This post is the seventh part of a series on Advanced Python. In this series, we’ll take what we learned in our Understanding Python Basic series (Part One of that series found here) and expand on it to understand the more challenging parts of Python. In Part 7, you’ll be learning about handling JSON data.
If you want to use the Nexus as your Python editor, then you will find instructions at the end of the blog on how to set this up!
Tera Tom here! Welcome to Part 7 of our lesson on Advanced Python! Before we jump into handling JSON data, let’s make sure you have everything you need to follow along with this lesson. If you have a Python editor you want to use then you are all ready to go, but if you want an easy way to try these examples and more then go to www.CoffingDW.com and download the Nexus. Once you have it installed just look at the picture below and see where the Python editor of Nexus exists. If you want to install Python so you can practice with Nexus then go to the last page of this blog for detailed instructions.
Mapping JSON Data Types to Python
The JSON module gives you the ability to convert between JSON and Python Objects.
Impressive Printing of JSON
Mapping JSON Data to a List
The JSON module gives you the ability to convert between JSON and Python Objects. In our example below, our JSON data is directly mapping to a Python list.
Convert JSON to Python Object (float)
The JSON module gives you the ability to convert between JSON and Python Objects. In our example below, Floating points can be mapped using the JSON decimal library.
The JSON module gives you the ability to convert between JSON and Python Objects. In our example below, our JSON data hold multiple objects, but this is how you print each name and the city in which they work.
Using JSON data on multiple objects with Error Handling
JSON data on multiple objects with Error Handling Example
In our example below, we have implemented error handling, but this time, we made no mistakes. Nailed it!
Convert Python Object (Dictionary) to JSON
Python Dictionaries to JSON Strings with Sorting
In our example below, we have converted a Python Object (Dictionary/Map) to JSON using the JSON.dumps() function. Our first print example does not sort the new JSON string, but the second example shows you exactly how to sort.
In our examples below, we have converted four Python Objects (Tuple, List, String, and Boolean) to JSON using json.dumps().
Python Numbers to JSON Numbers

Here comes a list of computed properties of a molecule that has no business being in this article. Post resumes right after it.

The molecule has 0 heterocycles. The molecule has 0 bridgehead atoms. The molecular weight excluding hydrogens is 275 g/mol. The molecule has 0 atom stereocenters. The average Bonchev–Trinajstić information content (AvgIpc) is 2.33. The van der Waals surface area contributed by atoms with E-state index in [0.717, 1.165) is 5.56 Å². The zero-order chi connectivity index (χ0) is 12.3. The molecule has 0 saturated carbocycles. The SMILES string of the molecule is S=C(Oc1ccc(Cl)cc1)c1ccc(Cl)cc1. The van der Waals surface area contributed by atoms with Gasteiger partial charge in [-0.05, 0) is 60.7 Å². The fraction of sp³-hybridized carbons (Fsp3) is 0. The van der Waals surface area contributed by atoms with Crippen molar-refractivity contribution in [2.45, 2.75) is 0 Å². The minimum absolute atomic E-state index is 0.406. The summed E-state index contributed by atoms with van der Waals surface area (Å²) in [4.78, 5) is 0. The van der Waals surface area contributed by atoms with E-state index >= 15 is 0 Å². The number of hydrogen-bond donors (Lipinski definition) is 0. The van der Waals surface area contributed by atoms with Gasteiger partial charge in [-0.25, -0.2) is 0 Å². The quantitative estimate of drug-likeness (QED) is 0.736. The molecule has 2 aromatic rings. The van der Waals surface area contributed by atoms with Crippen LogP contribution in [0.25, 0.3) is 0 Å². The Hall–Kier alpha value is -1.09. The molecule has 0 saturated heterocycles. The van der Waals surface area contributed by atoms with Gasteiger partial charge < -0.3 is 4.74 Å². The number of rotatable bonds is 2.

In our examples below, we have converted three Python numbers to JSON numbers using json.dumps().
JSON strings to Python Dictionary
How to Install and Setup Python on your Nexus
- Download the latest version of Nexus from our website. https://www.coffingdw.com/nexus-trial/
- Once installed download Python for Windows. https://www.python.org/downloads/windows/
Your version number can vary, but you will want to download the Windows installers. So for Python for Windows 3.7.3 located here (https://www.python.org/downloads/release/python-373/) you will select one of these highlighted links:
Note: Nexus comes in three versions: Nexus 64-bit, Nexus 32-bit, and Nexus WOW-64 (For 64-bit machines with 32-bit Microsoft Office installed).X86-64 can be used for the 64-bit or Wow64 version of Nexus and x86 can be used only on the 32-bit version of Nexus.
When installing, if you have the option, select “Add Python to PATH”.
If you are using an older version of Python and do not have this option, then you will need to add the path to your python executable to your PATH environment variable. Be careful when editing this variable as it can affect many Windows functionality issues. If you don’t feel comfortable about this then consult with your desktop support.
Python 3.7.3 was installed in the following directory on our PC.
You can view your Python directory by opening File Explorer and pasting in the following path:
Once you have the path to the python.exe executable then add it to your Environment PATH variable by following the direction in this link:
And that is how you install Python into the Nexus Query Chameleon!
Ready for more Python training? Make sure to check out our article about some helpful Tricks and Tips with Advanced Python! Or, if you’d prefer Tera-Tom to come teach at your organization, contact our team for booking information.
Tom Coffing, better known as Tera-Tom, is the founder of Coffing Data Warehousing where he has been CEO for the past 25 years. Tom has written over 75 books on all aspects of Teradata, Netezza, Yellowbrick, Snowflake, Redshift, Aurora, Vertica, SQL Server, and Greenplum. Tom has taught over 1,000 classes worldwide, and he is the designer of the Nexus Product Line.